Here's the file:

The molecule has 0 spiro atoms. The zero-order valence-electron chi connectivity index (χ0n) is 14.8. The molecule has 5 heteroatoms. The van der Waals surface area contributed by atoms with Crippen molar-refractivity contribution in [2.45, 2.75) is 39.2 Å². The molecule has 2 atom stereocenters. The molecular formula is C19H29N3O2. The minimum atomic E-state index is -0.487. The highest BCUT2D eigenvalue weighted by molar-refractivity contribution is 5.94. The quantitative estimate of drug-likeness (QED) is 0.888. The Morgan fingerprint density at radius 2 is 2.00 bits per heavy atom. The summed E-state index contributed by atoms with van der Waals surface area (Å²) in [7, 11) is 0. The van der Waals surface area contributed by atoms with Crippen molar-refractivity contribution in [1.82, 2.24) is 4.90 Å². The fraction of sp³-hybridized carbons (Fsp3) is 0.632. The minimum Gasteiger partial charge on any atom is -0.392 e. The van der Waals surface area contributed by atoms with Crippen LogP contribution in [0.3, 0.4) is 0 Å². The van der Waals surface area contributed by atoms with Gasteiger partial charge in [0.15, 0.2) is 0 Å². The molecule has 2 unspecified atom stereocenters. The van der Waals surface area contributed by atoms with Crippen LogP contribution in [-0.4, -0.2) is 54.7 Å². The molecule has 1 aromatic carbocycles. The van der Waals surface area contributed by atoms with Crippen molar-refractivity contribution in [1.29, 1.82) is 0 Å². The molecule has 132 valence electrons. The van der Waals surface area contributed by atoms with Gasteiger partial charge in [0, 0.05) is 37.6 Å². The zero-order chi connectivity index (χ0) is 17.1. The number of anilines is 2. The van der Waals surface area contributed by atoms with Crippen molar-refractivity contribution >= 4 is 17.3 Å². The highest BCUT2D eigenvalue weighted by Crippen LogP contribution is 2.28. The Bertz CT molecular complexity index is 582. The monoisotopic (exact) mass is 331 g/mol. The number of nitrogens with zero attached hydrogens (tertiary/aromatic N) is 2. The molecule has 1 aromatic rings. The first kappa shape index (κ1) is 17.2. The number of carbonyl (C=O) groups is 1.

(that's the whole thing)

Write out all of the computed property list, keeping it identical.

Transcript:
The molecule has 0 spiro atoms. The zero-order valence-electron chi connectivity index (χ0n) is 14.8. The molecule has 5 heteroatoms. The van der Waals surface area contributed by atoms with Crippen molar-refractivity contribution in [2.45, 2.75) is 39.2 Å². The molecule has 2 atom stereocenters. The molecular formula is C19H29N3O2. The minimum atomic E-state index is -0.487. The highest BCUT2D eigenvalue weighted by molar-refractivity contribution is 5.94. The quantitative estimate of drug-likeness (QED) is 0.888. The Morgan fingerprint density at radius 2 is 2.00 bits per heavy atom. The summed E-state index contributed by atoms with van der Waals surface area (Å²) in [7, 11) is 0. The van der Waals surface area contributed by atoms with Crippen molar-refractivity contribution in [1.82, 2.24) is 4.90 Å². The fraction of sp³-hybridized carbons (Fsp3) is 0.632. The minimum Gasteiger partial charge on any atom is -0.392 e. The van der Waals surface area contributed by atoms with Crippen LogP contribution in [0.3, 0.4) is 0 Å². The van der Waals surface area contributed by atoms with Gasteiger partial charge in [0.15, 0.2) is 0 Å². The molecule has 2 unspecified atom stereocenters. The van der Waals surface area contributed by atoms with Crippen LogP contribution in [-0.4, -0.2) is 54.7 Å². The molecule has 1 aromatic carbocycles. The van der Waals surface area contributed by atoms with Crippen molar-refractivity contribution in [1.29, 1.82) is 0 Å². The molecule has 132 valence electrons. The van der Waals surface area contributed by atoms with Gasteiger partial charge in [0, 0.05) is 37.6 Å². The zero-order chi connectivity index (χ0) is 17.1. The number of anilines is 2. The van der Waals surface area contributed by atoms with Crippen molar-refractivity contribution >= 4 is 17.3 Å². The highest BCUT2D eigenvalue weighted by Crippen LogP contribution is 2.28. The Bertz CT molecular complexity index is 582. The monoisotopic (exact) mass is 331 g/mol. The number of nitrogens with zero attached hydrogens (tertiary/aromatic N) is 2. The molecule has 1 aromatic rings. The first kappa shape index (κ1) is 17.2. The number of carbonyl (C=O) groups is 1.